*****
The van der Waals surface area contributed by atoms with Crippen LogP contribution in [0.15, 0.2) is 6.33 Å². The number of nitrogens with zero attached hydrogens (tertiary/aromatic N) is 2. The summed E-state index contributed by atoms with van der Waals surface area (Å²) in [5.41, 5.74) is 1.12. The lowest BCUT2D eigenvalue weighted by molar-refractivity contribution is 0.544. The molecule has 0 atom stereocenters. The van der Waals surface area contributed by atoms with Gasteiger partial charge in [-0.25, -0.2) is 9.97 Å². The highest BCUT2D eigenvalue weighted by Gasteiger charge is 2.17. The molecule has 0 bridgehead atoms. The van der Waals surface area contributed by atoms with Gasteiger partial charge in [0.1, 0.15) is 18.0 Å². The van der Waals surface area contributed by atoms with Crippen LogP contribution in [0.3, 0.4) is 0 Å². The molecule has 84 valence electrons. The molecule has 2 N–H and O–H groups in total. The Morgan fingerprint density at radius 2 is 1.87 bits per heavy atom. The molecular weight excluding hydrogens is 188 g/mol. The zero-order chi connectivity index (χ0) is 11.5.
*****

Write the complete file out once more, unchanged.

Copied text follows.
The van der Waals surface area contributed by atoms with Crippen LogP contribution in [0.15, 0.2) is 6.33 Å². The number of nitrogens with zero attached hydrogens (tertiary/aromatic N) is 2. The summed E-state index contributed by atoms with van der Waals surface area (Å²) in [5.41, 5.74) is 1.12. The lowest BCUT2D eigenvalue weighted by molar-refractivity contribution is 0.544. The molecule has 0 atom stereocenters. The van der Waals surface area contributed by atoms with Gasteiger partial charge in [-0.25, -0.2) is 9.97 Å². The highest BCUT2D eigenvalue weighted by Gasteiger charge is 2.17. The molecule has 0 bridgehead atoms. The van der Waals surface area contributed by atoms with Gasteiger partial charge in [0.1, 0.15) is 18.0 Å². The van der Waals surface area contributed by atoms with Crippen LogP contribution in [0.3, 0.4) is 0 Å². The molecule has 84 valence electrons. The molecule has 2 N–H and O–H groups in total. The Morgan fingerprint density at radius 2 is 1.87 bits per heavy atom. The molecular weight excluding hydrogens is 188 g/mol. The zero-order chi connectivity index (χ0) is 11.5.